Social-cognitive difficulties in former users of methamphetamine


Correspondence should be addressed to Dr Julie D. Henry, School of Psychology, University of New South Wales, Sydney, NSW 2052, Australia (e-mail:


Objectives. Methamphetamine (MA) abuse is associated with neurocognitive impairment. We investigated whether important aspects of social-cognitive function are similarly disrupted.

Method. A total of 12 adults with a history of MA dependence (average duration of use, 3.9 years), currently engaged in rehabilitation and abstinent for an average period of 6 months, and 12 MA naive participants completed measures of facial affect recognition, theory of mind, executive function and memory.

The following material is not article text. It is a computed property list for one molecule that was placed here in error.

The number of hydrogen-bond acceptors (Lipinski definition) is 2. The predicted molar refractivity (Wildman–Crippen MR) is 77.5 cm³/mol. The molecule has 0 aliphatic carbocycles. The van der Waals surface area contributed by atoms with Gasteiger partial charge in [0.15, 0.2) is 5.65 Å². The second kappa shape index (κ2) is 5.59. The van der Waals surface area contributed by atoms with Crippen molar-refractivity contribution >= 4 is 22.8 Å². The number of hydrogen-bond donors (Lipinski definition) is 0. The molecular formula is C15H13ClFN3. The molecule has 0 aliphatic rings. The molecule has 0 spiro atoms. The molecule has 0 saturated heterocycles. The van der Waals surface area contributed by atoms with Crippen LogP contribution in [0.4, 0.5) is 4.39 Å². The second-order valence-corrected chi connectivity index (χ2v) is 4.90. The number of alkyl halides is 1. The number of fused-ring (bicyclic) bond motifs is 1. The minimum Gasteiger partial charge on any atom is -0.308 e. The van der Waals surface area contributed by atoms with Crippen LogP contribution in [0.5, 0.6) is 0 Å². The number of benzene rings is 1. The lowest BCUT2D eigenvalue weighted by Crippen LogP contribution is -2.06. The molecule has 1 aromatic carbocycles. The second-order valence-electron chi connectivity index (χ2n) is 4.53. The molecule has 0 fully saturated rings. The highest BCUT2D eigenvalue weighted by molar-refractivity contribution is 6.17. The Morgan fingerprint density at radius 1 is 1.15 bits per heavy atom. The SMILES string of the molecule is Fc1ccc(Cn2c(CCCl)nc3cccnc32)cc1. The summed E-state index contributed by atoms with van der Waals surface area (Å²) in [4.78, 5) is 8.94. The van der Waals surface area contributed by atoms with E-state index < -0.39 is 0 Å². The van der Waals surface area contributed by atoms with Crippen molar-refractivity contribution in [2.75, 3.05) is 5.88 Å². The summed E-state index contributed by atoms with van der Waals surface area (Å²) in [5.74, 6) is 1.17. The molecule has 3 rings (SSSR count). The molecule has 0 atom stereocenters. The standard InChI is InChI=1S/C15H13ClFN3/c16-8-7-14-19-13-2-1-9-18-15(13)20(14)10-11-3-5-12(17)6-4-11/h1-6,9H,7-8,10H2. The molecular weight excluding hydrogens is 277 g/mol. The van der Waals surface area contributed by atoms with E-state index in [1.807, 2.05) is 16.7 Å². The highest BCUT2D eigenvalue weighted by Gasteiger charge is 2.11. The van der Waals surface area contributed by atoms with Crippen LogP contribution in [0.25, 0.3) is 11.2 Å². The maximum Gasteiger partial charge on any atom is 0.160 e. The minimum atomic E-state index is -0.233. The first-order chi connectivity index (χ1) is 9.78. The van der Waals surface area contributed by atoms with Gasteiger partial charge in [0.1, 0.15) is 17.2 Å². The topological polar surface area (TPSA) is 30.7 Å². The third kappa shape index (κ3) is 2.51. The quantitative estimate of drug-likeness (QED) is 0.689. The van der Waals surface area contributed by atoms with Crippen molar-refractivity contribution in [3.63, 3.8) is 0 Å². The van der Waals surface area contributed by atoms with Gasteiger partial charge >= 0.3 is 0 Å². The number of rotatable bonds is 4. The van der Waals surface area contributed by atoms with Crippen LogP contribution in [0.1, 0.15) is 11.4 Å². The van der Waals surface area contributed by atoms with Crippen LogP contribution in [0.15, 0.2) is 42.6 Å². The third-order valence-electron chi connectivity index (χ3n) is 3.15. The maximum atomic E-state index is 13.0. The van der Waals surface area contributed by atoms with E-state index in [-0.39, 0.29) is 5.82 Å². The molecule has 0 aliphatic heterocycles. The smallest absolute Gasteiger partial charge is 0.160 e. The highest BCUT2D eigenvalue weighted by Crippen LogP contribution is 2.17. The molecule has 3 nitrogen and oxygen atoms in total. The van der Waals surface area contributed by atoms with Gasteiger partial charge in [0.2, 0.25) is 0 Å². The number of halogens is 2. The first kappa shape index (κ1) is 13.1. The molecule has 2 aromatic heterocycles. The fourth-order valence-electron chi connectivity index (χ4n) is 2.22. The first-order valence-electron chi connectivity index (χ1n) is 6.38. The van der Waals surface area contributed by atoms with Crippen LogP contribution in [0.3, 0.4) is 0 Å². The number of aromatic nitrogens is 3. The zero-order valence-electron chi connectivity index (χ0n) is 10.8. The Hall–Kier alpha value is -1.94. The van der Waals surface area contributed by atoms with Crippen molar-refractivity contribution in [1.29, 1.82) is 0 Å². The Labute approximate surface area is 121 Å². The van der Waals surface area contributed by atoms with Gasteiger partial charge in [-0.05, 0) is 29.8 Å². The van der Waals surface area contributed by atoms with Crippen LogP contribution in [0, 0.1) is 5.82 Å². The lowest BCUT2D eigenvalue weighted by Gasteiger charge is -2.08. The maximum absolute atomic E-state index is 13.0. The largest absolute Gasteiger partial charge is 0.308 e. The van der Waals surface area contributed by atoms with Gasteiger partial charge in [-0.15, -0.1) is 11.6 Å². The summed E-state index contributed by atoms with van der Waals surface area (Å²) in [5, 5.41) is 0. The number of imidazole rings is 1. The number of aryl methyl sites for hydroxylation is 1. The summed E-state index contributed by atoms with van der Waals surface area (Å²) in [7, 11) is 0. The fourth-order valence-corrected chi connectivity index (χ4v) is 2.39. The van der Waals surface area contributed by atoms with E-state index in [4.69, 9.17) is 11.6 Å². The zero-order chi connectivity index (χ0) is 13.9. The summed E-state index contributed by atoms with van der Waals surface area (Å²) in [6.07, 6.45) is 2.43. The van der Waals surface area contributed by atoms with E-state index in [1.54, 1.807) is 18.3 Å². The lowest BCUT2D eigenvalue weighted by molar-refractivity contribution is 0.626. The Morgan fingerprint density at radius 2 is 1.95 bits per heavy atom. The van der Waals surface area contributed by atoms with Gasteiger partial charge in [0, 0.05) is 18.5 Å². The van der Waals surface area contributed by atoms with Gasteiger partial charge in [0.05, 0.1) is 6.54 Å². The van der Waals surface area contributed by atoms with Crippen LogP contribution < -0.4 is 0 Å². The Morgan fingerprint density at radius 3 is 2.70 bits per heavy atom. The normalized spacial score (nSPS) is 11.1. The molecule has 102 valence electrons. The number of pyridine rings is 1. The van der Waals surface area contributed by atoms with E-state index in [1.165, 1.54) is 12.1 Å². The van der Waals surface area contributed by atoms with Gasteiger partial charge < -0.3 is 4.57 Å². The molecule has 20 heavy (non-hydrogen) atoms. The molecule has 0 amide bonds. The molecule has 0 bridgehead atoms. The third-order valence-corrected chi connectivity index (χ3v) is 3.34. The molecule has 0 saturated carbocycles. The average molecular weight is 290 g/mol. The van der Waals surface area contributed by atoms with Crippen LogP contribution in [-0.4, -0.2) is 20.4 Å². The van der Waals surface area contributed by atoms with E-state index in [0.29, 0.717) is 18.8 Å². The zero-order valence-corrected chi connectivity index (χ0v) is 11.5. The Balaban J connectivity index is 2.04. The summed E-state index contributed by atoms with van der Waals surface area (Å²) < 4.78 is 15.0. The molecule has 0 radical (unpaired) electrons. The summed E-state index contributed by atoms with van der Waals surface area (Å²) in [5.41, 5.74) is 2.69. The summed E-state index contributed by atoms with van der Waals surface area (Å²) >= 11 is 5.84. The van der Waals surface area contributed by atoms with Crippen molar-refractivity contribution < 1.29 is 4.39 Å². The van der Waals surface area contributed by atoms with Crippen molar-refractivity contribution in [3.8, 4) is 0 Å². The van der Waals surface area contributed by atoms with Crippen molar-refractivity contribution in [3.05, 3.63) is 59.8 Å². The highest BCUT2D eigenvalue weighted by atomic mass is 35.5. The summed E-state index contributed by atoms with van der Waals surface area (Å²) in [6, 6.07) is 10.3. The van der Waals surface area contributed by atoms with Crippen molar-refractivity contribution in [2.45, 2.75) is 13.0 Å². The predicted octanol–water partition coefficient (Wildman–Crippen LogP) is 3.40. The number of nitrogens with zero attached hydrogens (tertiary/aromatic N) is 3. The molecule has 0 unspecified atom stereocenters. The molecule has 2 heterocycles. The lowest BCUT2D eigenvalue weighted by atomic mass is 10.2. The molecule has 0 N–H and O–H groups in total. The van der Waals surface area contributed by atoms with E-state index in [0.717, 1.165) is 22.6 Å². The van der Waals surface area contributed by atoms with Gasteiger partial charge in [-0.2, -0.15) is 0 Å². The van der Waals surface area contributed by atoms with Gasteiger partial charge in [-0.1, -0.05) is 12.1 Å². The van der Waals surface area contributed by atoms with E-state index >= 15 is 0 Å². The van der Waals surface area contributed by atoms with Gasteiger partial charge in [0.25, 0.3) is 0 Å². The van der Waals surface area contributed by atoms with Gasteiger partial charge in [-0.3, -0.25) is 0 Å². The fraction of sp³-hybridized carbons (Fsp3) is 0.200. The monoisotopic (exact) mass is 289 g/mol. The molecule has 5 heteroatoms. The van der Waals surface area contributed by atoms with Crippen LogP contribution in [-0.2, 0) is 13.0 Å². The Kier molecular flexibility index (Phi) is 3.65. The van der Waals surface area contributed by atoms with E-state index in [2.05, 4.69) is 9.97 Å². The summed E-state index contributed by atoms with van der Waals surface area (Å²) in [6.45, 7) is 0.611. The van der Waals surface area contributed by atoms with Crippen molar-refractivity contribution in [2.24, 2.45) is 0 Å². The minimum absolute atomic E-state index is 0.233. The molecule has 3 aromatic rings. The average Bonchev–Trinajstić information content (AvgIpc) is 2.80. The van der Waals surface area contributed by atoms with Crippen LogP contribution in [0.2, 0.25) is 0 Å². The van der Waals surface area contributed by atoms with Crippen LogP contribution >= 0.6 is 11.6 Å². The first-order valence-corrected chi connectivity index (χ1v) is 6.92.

Results. MA users were impaired on the measures of facial affect recognition and theory of mind (ds=1.75 and 2.32, respectively), with the magnitude of these deficits comparable or larger to those observed on the cognitive measures.

Conclusions. Social-cognitive difficulties are associated with MA use and have potentially important implications for rehabilitative practice.